FIBERuary Day 9 Aaron Loux – Shearer, Sheep Breeder
Learning to shear sheep
Living in a culture that has become removed from its agricultural roots, how does anyone get started in sheep shearing? Some say it’s a calling, which I would not disagree with. But even though I have been a professional shearer for my entire working life, I still find myself explaining exactly what it is I do to ordinary citizens. I can’t say simply, “I’m a shearer”, as perhaps I’d be able to say as an introduction in a place like New Zealand. People who are connected to the sheep world in one way or another, understand the importance of getting the wool from the sheep’s body to the processing stages. These people probably see shearing as an important piece of the equation. Yet, they may not grasp the difficulty of the learning process.
I’ve heard it said that it takes a beginner shearer 1,000 sheep to “get the hang of it”, and 10,000 sheep to “be experienced”. Although that sounds daunting to someone trying to learn, I’d even argue those figures are on the low end. There are so many variables to learning, in regards to the learners’ aptitude, the kind of experience available, access to good training, and so on. The challenge of teaching the next generation of shearers is a continuous problem for the sheep industry. Furthermore, most who attempt learning will quit before reaching any of those milestones. As evidence of this, consider that a large number of sheep in the USA are shorn by migrant foreigners. Though much of learning to shear comes down to experience, it is only good quality experience that makes a good shearer. You can practice doing something the wrong way ad nauseum, but you may still be doing it the wrong way. Since shearing is generally piece work, efficiency becomes important. The more efficient you are, the more sheep you’ll shear, with less stress on the sheep. As the old saying goes, “practice makes perfect”. I’d argue that it is more like, “perfect practice makes perfect”.
As a 16 year old beginning shearer, I was fortunate enough to start with a few advantages. First, my family had been raising sheep my entire life. Eager to learn every aspect of the family tradition, I started shearing our sheep at about the time I learned to tie my shoes. I was comfortable handling sheep, and knew a few basics of shearing. I watched other shearers at every opportunity, and knew it was something that interested me. “All” I had left to do was learn the technique. Or as a shearer would say, the pattern. But it is a technique which proved to be much more difficult than I realized. Though shearing is sometimes thought of like riding a bike, where once you’ve got it you’re all set, it is actually much more in depth. It takes enormous dedication, and the humility to realize it is a lifelong learning pursuit. Another advantage I had as a youngster was that I already had a large network of sheep friends who were willing to let me practice on their flocks. At 16 I was quite stubborn, and when I picked up my handpiece for the first time, I knew I would never let myself quit.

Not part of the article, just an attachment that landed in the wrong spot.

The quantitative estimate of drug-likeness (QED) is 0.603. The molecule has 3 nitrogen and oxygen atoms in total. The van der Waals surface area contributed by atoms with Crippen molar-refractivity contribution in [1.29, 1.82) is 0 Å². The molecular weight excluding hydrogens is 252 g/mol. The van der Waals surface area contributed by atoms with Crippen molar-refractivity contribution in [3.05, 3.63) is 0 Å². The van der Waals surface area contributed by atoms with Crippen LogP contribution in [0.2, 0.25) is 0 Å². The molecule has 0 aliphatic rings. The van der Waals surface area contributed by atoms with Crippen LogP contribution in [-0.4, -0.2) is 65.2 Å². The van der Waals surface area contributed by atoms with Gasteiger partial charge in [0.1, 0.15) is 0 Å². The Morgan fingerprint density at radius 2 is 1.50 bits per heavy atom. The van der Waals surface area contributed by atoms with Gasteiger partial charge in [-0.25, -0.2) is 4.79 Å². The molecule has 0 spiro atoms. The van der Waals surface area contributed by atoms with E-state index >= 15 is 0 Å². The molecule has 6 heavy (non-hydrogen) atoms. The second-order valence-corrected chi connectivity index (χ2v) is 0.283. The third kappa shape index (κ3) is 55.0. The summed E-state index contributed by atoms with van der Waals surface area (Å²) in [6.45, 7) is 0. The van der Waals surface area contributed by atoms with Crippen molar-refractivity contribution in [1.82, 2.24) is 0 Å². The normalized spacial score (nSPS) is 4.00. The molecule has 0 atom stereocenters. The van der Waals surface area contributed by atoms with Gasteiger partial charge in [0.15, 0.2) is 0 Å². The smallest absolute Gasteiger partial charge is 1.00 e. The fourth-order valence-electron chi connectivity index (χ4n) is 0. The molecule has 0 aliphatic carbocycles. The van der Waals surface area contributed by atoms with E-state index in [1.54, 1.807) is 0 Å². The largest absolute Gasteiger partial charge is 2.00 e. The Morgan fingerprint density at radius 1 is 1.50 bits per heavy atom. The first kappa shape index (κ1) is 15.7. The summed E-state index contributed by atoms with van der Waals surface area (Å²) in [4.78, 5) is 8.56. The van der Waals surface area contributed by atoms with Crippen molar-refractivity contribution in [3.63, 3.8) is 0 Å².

Parts of my training were typical of any beginner. I went to shearing schools, watched videos, talked to experienced shearers, and never turned down opportunities to learn. When I realized I wanted to make it a full time job, I took my training more seriously. I went to New Zealand for a few months, where I sheared with some of the top shearers. A good friend I made in New Zealand went on to become a world record holder. I also made a few other long distance shearing trips in between jobs that were close to home. Besides the shearing skill needed, one of the hardest things is coming to terms with the lifestyle. Even if you don’t travel abroad, and decide to shear locally, the sheep population is very spread out. As a shearer, you learn to have a nomadic lifestyle. One season I looked back and realized that in a period of nine days, I had eight different sleeping arrangements. None of which were my own bed.
I have been approached by people who think they want to learn. I would love to be part of someone’s training, yet I am cautious. I need to give them realistic expectations. You will not learn in a day. Or a weekend, or a season. The equipment is expensive. Building clientele takes years. It takes several teachers to learn. Scheduling jobs can become a nightmare, since farmers’ management practices vary. The goal is to spend more time shearing and less time driving, but that does not always work. Being organized, then, is essential. Next to skill, reputation is the biggest asset. So, if you are too eager at the beginning, taking on jobs that are too big or difficult for your skill level, you risk damaging your reputation before you’ve even started.
After raising these points, you may be asking, “is trying to learn worth it?” For me, unequivocally yes. I cannot see myself doing anything else. There have been plenty of unenjoyable days; sore backs, misbehaved sheep, etc. But it’s good honest work, you can’t fake it. Whether your boss for the day has one sheep or thousands, they are appreciative of a job well done. There’s a reason they choose to hire a specialist. Maybe it’s all I know, or maybe I’m still like the stubborn 16 year old. Either way, it has been an incredible journey, and I have never found myself looking forward to retirement.
> Aaron Loux is a sheep enthusiast whose specialty is shearing. To book services, call or email. 413 230 8607. firstname.lastname@example.org